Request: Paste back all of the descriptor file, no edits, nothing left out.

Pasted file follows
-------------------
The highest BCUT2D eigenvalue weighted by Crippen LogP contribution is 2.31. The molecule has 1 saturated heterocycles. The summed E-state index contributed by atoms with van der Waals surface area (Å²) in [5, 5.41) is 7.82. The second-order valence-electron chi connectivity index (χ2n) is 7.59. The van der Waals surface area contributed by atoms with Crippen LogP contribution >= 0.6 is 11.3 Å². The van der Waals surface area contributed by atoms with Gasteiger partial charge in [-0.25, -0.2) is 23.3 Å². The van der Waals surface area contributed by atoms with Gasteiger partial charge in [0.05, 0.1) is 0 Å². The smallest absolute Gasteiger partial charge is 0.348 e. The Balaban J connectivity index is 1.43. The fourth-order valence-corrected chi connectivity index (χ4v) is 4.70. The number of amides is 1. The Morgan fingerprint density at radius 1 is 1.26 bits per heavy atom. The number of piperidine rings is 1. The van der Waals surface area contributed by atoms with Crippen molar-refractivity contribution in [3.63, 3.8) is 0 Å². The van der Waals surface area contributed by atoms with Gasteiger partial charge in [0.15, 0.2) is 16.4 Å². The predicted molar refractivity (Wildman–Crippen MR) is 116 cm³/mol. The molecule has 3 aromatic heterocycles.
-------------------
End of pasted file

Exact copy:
The highest BCUT2D eigenvalue weighted by Crippen LogP contribution is 2.31. The molecule has 1 saturated heterocycles. The summed E-state index contributed by atoms with van der Waals surface area (Å²) in [5, 5.41) is 7.82. The second-order valence-electron chi connectivity index (χ2n) is 7.59. The van der Waals surface area contributed by atoms with Crippen LogP contribution >= 0.6 is 11.3 Å². The van der Waals surface area contributed by atoms with Gasteiger partial charge in [-0.25, -0.2) is 23.3 Å². The van der Waals surface area contributed by atoms with Gasteiger partial charge in [0.05, 0.1) is 0 Å². The smallest absolute Gasteiger partial charge is 0.348 e. The Balaban J connectivity index is 1.43. The fourth-order valence-corrected chi connectivity index (χ4v) is 4.70. The number of amides is 1. The Morgan fingerprint density at radius 1 is 1.26 bits per heavy atom. The number of piperidine rings is 1. The van der Waals surface area contributed by atoms with Crippen molar-refractivity contribution in [3.63, 3.8) is 0 Å². The van der Waals surface area contributed by atoms with Gasteiger partial charge in [0.15, 0.2) is 16.4 Å². The predicted molar refractivity (Wildman–Crippen MR) is 116 cm³/mol. The molecule has 3 aromatic heterocycles.